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Georgia lawmakers to reconsider MARTA rail funding

Georgia   ·   Public Transportation   ·   Atlanta Business Chronicle

MARTA officials are asking transit supporters in the General Assembly for legislation to help finance an ambitious list of rail projects that didn't get through the legislature last year.

But the same opponents to expanding MARTA's existing rail network in Fulton and DeKalb counties who derailed the 2016 MARTA bill are threatening to throttle this year's effort.

At the beginning of last year's legislative session, long-established business organizations including the Metro Atlanta Chamber and Council for Quality Growth joined forces with a new coalition of millennial business professionals to back a bill proposing a referendum in Fulton and DeKalb counties for a half-penny sales tax increase. The money was to help finance an extension of MARTA's North Line from Dunwoody to Alpharetta, a proposed light rail line serving the Clifton Corridor and an extension of rail service east along the Interstate 20 corridor to Stonecrest Mall.

But the Georgia Senate Transportation Committee shot down the measure amid opposition from state and local elected leaders in North Fulton.

Rather than let the idea die, transit supporters then got behind a scaled-back bill calling for a half-penny sales tax hike for rail projects limited to the city of Atlanta and a second vote to raise sales taxes three-fourths of a cent everywhere else in Fulton County to pay for needed road improvements. DeKalb County was dropped altogether from the measure.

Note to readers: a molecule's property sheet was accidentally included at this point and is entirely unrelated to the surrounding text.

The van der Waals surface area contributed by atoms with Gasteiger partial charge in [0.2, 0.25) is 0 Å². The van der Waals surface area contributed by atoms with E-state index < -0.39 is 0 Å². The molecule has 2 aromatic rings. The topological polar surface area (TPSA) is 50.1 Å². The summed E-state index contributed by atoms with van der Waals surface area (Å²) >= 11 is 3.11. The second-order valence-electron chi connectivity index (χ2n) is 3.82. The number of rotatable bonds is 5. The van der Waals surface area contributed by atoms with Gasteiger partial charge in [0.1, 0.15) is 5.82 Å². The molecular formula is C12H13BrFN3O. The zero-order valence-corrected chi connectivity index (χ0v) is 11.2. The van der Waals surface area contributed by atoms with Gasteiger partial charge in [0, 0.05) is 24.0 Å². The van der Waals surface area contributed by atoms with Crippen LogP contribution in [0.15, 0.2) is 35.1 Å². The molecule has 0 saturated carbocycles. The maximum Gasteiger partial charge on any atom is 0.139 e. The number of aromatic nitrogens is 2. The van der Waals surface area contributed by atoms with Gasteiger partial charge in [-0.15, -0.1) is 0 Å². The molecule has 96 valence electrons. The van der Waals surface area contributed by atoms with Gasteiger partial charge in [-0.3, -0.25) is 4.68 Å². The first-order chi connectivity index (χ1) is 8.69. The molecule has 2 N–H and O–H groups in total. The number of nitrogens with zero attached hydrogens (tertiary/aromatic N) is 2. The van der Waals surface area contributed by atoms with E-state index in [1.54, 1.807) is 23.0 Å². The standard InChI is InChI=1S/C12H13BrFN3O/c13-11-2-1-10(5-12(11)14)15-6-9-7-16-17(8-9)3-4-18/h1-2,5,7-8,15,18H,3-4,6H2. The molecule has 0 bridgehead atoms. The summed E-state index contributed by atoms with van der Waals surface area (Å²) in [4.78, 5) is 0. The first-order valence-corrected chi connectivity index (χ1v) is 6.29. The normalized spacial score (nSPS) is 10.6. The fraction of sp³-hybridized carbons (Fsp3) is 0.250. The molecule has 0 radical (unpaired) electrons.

That compromise cleared the General Assembly and was subsequently ratified by voters in Atlanta and the rest of Fulton.

Now, MARTA is back seeking to put those planned rail projects in Fulton County outside of Atlanta as well as DeKalb County back on the legislature's agenda.

"What we're looking for is to give Fulton and DeKalb the same thing Atlanta got in 2016," MARTA board Chairman Robbie Ashe said Jan. 6 following the annual State of MARTA breakfast in downtown Atlanta.

Transit backers are hoping to gain momentum when the Fulton County Commission takes up a resolution supporting an additional quarter-penny sales tax to pay for MARTA transit projects in areas of Fulton outside of Atlanta. Combined with the three-fourths of a penny tax voters approved last November, the additional quarter penny would bring the sales tax in Fulton up to the maximum allowed by state law.

Commissioners are expected to vote on the resolution after board Chairman John Eaves gathers input from Fulton's mayors at a meeting set for Jan. 26.

DeKalb County commissioners have yet to pursue a transit resolution, but new DeKalb CEO Michael Thurmond is planning to meet with the county's legislative delegation Jan. 23 to talk strategy.

Thurmond said residents he has talked to support extending MARTA rail service further into DeKalb.

"Clearly, the future growth and prosperity of DeKalb County and the rest of metro Atlanta is tied to transit and building on the network that exists," he said.

While Thurmond said residents in both northern and southern DeKalb County are backing MARTA expansion, lawmakers representing North DeKalb as well as North Fulton have led the opposition to investing more tax money in a technology they say is fast becoming obsolete.

"We have driverless cars that are on the way," said state Sen. John Albers, R-Roswell. "To add heavy rail wouldn't be a good use of taxpayer dollars."

Even state and local political leaders who support more transit concede there's more to work to be done on how an expanded system would be governed.

The Fulton County resolution calls for an updated regional study on transit needs involving MARTA, the Atlanta Regional Commission, the Georgia Regional Transportation Authority, affected local governments and affected transit agencies.

Last month, a Senate study committee recommended the General Assembly lay the groundwork this year for legislation in 2018 that would establish a system of governance for the hodge-podge of transit agencies now serving metro Atlanta.

On the House side, Speaker David Ralston, R-Blue Ridge, is proposing a transit commission that would, among other things, develop a workable transit governance system.

Eaves said taking the time to work out a governance model won't necessarily hold up the push for a referendum in Fulton.

"We feel this is a two-year process," he said. "Our goal is to put this on the ballot next year."

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